Leaning across my wife and daughter to peer out the window during our plane's descent, I come to several conclusions. It must be very cold outside, because the mountain presenting itself to the west is covered in snow; a couple jack and cokes can nearly erase a four hour flight; and traveling across country with a one year old in tow is possible, as evidenced by the crumpled up lion and giraffe stickers barely gripping the chilled window of the cabin.
e made it... car seat, stroller, fly rods and all. We have cut the cord on the weight of our "real world" to spend a week in Portland, Oregon visiting my parents, who have recently made the semi permanent relocation to this area on a craft beer tasting/ southern hipster rebirth/ you only live once kind of whim. It is an odd feeling descending through the clouds to catch your first glimpse of a new landscape. It looks as expected, but probably more beautiful than that. You have spent so much time planning and thinking of the trip, and as you get closer to the true human experience, it is impossible to deny the gravity of real world that lies beneath. Real people with real jobs live here. But this is our paradise for seven days, and it will be pure ecstasy. Like a bug landed on a weary human hand, after being shaken falls to the earth only a couple feet away, and although seemingly close, it is a world away…
My wife and I have both taken the next six business days off and are embarked on the longest vacation since the birth of our daughter just over a year earlier. The plans are tentatively set and consist of a steelheading trip on the Sandy, a few days exploring the Cascades near Mt. Hood, a day on the Pacific coast, and lots of delicious beer. I text my Mom, and as we nab the last of the checked items off the conveyor belt, she conveniently buzzes back to let us know she is in the arrivals lane. She will be in the sweet white Jeep with Texas plates. Not one year ago, we trekked half way across the country, as they loaded up and moved from Austin to Portland. Cast aside in Denver (voluntarily), I came back home while they pushed onward. They made their way north and west to arrive in the epicenter of American hipster funk; not a knock, just my personal opinion (coming with Austin, Texas in my back yard). We finally win the battle of car seat Manassas and press onward to home base. Portland in full bloom is truly a spectacle. My wife and I live just outside of Houston, which I consider to be a very lush beautiful place. But this place has clearly identifiable seasons, and without question spring has sprung. The smorgasbord of color lining the streets of the city is incredible. Chris Robertson, my stepfather, greets us at the door as we drag our luggage towards the wooden steps leading up the front porch. For a coonass from Lake Charles, he is one hell of a tech geek and an impressive tinkerer. He also hoards cutting edge outdoor gear as if we're on the brink of nuclear disaster. Currently a hot commodity due to his IT know-how, it is his flexibility to work remotely that has made their move and our entire trip possible. But if I were to pin a dream career on the man I'd have him rounding the Cape of Africa with his own specialty IPA, set to swoon any British imperialist thirsty enough to cross his path. Tonight, though, we are on a different kind of mission.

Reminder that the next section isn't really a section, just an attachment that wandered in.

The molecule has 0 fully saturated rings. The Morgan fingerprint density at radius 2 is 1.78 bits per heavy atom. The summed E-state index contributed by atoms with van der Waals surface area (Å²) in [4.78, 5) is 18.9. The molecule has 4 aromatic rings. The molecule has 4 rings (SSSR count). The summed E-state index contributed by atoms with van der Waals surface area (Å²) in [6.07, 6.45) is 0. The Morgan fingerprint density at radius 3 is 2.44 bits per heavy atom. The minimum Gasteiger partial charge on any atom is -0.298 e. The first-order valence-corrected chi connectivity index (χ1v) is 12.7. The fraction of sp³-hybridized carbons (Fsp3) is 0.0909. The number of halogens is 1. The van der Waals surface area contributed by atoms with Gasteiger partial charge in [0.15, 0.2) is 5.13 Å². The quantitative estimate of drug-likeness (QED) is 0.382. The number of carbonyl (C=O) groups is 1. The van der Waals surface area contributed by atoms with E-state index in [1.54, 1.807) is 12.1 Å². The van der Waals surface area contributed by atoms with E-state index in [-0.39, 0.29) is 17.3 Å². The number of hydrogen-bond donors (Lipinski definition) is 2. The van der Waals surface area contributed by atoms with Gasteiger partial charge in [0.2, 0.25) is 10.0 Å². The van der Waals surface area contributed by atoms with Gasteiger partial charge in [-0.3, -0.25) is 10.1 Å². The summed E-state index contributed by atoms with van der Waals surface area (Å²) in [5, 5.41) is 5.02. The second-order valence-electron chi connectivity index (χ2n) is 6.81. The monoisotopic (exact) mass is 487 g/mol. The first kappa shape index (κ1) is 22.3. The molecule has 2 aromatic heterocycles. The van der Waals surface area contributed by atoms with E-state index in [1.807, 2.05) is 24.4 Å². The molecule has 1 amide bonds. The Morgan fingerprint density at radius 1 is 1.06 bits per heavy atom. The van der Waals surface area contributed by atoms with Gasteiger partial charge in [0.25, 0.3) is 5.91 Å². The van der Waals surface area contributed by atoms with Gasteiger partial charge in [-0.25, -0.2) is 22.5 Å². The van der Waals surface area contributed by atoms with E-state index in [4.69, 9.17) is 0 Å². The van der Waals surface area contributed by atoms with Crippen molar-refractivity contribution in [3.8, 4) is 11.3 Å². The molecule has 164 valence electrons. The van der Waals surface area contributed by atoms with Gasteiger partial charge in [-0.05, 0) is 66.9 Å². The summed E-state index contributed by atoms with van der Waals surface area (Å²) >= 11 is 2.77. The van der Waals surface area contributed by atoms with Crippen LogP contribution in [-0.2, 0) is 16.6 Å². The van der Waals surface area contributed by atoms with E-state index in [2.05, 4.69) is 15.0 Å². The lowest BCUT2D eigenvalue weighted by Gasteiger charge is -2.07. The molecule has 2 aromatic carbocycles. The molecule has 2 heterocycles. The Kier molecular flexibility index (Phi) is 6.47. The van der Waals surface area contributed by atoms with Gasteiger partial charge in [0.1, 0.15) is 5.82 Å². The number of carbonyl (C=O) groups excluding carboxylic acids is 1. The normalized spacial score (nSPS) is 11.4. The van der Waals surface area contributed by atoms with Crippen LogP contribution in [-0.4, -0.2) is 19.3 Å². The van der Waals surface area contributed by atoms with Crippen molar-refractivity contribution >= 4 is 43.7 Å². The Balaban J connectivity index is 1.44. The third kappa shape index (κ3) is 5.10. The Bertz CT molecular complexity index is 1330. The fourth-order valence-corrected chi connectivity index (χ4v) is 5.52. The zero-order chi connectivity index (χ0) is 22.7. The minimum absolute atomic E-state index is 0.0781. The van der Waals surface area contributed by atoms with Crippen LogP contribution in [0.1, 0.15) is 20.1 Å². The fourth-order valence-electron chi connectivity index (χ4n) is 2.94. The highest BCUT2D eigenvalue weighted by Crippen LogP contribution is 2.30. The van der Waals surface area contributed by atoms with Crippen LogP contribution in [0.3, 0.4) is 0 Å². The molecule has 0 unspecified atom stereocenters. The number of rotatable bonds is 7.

Oregon state law dictates anyone swinging streamers in a Columbia River tributary will need Oregon fishing licenses and Columbia River endorsements. We make a quick run through rush hour traffic and get legal. On the way home we meet the girls at Fat Head’s for a hot meal and some cold beers. It is a balancing act; I enjoy the hot meal but split time between navigating a Southside Slopes and hovering over my baby girl, as she rushes back and forth along the handicap ramp. She finds this hilarious and is thoroughly impressed with herself. Appetites suppressed, growler filled and check paid, we hit the road. We need to meet our guide at 5:30 am in Sandy, and with our track record of overdoing it the night before we decide it best we actually get some sleep. Morning slams my peaceful mind to a halt, and a couple minutes later we find ourselves in the living room geared up and ready to hit the road. It's a cliff bar and coffee kind of morning. As planned Ted Neely, our guide, is at the Safeway in Sandy ready to go. We slap our waders on, and as I make my way towards the running lights of his truck bed, he looks up. Glancing at Chris, then at me, then back at Chris, he bluntly points out that "those are duck hunting waders". Concerned that Chris will have a tough time standing in neoprene all day, he suggests that we make the twenty minute trek back to his house for some "replacements". By replacements Ted means guide quality Simms waders, complete with Simms wading boots. He even lends me a pair of boots in lieu of my half assed attempt at felt bottom boots.